Designing for global use: A comparison of behavioral design patterns in the Netherlands and the United States

Research output: Contribution to conferencePosterpeer-review

Abstract

Since technical communicators need to engage multitasking or distracted users across varying everyday contexts, it is evident that behavioral design is an important component to develop global user experience (UX). Cross-cultural design looks at either translating from one particular culture to another or designing with a global context in mind from the outset (e.g. <i>transcreation</i>/<i>glocalization</i>) as a means to prevent usability issues (Pedersen, 2014; St.Amant 2019). Since behavioral design uses common human cognitive biases irrespective of culture, it is an important technique for technical communicators to address global contexts while designing for specific user behavior.<br> <br>This presentation seeks to 1) introduce a critical conceptual framework for recognizing seven common behavioral design principles and 2) to investigate how behavioral design is used in the Netherlands and the United States specifically. .<br> <br>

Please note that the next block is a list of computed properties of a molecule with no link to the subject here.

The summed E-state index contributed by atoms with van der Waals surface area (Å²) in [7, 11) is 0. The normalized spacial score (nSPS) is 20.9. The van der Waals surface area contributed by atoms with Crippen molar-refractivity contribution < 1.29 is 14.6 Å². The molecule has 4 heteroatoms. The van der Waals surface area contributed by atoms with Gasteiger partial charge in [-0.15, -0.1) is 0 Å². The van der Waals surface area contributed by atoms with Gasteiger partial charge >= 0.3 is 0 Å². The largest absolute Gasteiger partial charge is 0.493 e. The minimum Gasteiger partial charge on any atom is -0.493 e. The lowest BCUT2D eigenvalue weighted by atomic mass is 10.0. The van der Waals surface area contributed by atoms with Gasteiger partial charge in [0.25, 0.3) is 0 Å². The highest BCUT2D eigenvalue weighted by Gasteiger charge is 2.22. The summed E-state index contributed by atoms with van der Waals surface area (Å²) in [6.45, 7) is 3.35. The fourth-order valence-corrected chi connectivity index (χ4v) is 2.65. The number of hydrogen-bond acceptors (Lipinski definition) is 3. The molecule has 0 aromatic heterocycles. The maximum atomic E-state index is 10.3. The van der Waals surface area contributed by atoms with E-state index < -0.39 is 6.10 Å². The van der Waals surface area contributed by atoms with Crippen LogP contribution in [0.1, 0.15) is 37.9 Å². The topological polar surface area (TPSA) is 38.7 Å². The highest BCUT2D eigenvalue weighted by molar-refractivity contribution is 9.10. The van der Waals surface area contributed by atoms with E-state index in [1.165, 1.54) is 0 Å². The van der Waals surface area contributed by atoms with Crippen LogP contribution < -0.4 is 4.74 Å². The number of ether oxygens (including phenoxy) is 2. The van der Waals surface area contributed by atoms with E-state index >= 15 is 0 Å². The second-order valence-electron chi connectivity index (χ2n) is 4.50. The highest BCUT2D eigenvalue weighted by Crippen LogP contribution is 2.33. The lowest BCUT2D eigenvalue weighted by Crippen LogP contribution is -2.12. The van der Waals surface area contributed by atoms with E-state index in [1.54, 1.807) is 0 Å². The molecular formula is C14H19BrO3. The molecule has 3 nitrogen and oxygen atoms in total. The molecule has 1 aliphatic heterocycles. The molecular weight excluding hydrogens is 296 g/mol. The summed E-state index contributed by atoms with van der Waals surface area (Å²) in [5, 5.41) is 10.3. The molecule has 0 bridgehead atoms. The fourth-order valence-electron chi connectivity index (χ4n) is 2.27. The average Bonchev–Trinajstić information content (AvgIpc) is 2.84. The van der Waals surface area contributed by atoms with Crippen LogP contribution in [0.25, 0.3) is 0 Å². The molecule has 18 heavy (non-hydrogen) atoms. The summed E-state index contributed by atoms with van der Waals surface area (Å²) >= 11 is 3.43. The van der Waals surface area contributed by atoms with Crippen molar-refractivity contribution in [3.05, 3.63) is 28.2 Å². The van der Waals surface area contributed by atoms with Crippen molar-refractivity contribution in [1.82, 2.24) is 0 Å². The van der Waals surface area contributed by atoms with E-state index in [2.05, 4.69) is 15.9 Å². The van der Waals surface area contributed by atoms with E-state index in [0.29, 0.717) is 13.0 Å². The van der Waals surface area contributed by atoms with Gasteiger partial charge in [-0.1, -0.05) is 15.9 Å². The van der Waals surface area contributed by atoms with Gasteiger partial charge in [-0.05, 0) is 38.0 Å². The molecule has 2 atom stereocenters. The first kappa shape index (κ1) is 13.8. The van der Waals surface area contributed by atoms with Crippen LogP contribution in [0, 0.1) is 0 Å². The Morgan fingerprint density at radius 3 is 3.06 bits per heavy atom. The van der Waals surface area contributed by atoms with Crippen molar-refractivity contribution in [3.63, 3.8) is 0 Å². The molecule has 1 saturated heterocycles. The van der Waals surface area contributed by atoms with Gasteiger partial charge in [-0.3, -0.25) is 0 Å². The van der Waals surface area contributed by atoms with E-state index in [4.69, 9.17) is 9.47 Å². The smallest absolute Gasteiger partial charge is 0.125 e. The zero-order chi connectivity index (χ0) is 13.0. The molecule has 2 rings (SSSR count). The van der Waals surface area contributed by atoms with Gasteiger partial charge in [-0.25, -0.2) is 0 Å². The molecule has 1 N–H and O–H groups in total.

Original languageEnglish
StatePublished - Jul 2021
EventAsociación Europea de Lenguas para Fines Específicos/ 2nd Conference of the Trans-Atlantic and Pacific Project (AELFE-TAPP 2021) - Catalunya, Spain
Duration: Jul 1 2021Jul 31 2021

Conference

ConferenceAsociación Europea de Lenguas para Fines Específicos/ 2nd Conference of the Trans-Atlantic and Pacific Project (AELFE-TAPP 2021)
Period07/1/2107/31/21

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